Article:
A behind-the-scenes look at the cover design process for Yumiko Kadota’s memoir.
Yumiko Kadota made headlines in 2019 when the story of her experiences as an overworked trainee in the health system were picked up by the media. Her original blog post opened with the words: ‘I never thought I would say this, but I broke. I give up. I am done. I am handing back my dream of becoming a surgeon.’
Yumiko’s subsequent memoir, Emotional Female, is a passionate account of the toxic culture of bullying and overwork that junior doctors can experience. Described as ‘[b]rave. Honest. [And] impossibly compelling’ by Jamila Rizvi, this book needed a strong cover that spoke to the themes of burnout, stress, and ultimately hope for the future. We sat down with Yumiko and senior designer Louisa Maggio to find out how they approached this mammoth task.
The cover for Emotional Female was inspired by the Oxford Handbook of Clinical Medicine. In the UK, it’s affectionately called the ‘cheese and onion’ for the bold yellow and green blocks of colour. It’s a pocket-sized handbook owned by medical students and junior doctors around the world, and can often be seen carried around on the wards.
I own two of the handbooks – one for medicine and another for surgery. I have fond memories of reading them, absorbing little nuggets of information on bus rides to and from the university and public hospitals. I wanted to pay homage to one of the iconic textbooks that helped me through my studies. It’s also symbolic for what a career in medicine is like. There is a well-delineated pathway up the medical ladder, and doctors do everything ‘by the book’.
When I was faced with the decision to leave the profession, I felt like there was a no longer a manual I could follow. Now I’ve written my own story, and hope that some of my words might become a page in someone else’s survival guide.
I worked closely with Publisher Nikki Christer, bouncing ideas and sharing conceptual illustrations with her for Emotional Female. All of the early designs centered around an illustration of Yumiko or featured her in some symbolic way.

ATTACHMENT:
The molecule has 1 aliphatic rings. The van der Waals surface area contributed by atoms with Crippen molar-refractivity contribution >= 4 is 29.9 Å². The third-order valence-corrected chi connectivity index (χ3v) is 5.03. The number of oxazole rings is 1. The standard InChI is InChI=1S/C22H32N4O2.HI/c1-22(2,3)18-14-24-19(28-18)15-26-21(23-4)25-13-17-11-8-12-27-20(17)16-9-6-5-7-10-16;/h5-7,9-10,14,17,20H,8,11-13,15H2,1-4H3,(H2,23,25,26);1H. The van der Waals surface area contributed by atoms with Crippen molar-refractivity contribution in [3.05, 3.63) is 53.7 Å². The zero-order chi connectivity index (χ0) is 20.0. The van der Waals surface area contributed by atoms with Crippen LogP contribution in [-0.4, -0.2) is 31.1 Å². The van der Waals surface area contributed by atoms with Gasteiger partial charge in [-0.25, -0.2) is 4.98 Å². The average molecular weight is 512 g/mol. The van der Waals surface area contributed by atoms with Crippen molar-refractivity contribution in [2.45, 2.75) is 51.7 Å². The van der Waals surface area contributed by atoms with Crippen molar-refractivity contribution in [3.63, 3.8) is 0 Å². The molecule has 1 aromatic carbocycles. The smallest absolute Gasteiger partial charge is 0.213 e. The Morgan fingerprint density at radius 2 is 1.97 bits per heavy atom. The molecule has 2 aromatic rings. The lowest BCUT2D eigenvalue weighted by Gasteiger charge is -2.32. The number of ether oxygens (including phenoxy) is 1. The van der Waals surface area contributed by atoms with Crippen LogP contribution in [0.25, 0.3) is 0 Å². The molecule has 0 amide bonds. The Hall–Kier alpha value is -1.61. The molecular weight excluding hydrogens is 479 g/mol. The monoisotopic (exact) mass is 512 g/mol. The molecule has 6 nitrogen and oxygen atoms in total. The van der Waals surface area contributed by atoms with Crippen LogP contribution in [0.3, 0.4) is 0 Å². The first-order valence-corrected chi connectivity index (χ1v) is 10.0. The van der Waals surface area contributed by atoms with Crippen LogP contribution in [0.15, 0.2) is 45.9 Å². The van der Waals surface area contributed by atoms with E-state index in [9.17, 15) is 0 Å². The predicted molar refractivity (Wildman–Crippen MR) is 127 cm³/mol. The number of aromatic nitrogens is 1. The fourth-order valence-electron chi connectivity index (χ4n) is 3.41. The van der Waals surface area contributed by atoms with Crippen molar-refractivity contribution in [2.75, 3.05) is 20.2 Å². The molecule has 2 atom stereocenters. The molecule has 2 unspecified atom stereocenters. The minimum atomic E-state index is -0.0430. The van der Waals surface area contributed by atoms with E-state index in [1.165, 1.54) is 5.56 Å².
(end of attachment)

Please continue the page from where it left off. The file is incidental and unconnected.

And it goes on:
The final design is a tribute to the Oxford Medical Handbook. Colour plays an integral role, and the selection of striking colours: red, pink and yellow represents bold femininity. While the cover is a nod to the medical bible that students follow, it is also designed to be a deliberate and symbolic representation of Yumiko and her story, and absence of medical paraphernalia is also very deliberate.
When working on such a simplistically styled design, the relationship between the elements and typography is paramount. And so, I wanted the typography to also be a clear visual link to the 1970s feminist movement, and I wanted this design to command attention through this style of typography.
In the end I feel like we have a design that not only imbues symbolism that is representative of Yumiko, and is symbolic of her story, it is a deliberate nod to her self-discipline and dedication, all while paying homage to medicine and strong women.
I love that we have created something that represents a vital book in any medical professional’s career, with a cover that will instantly draw those with this knowledge, to it. It’s somewhat of a blank canvas, without being very blank at all. Open for interpretation to anyone.
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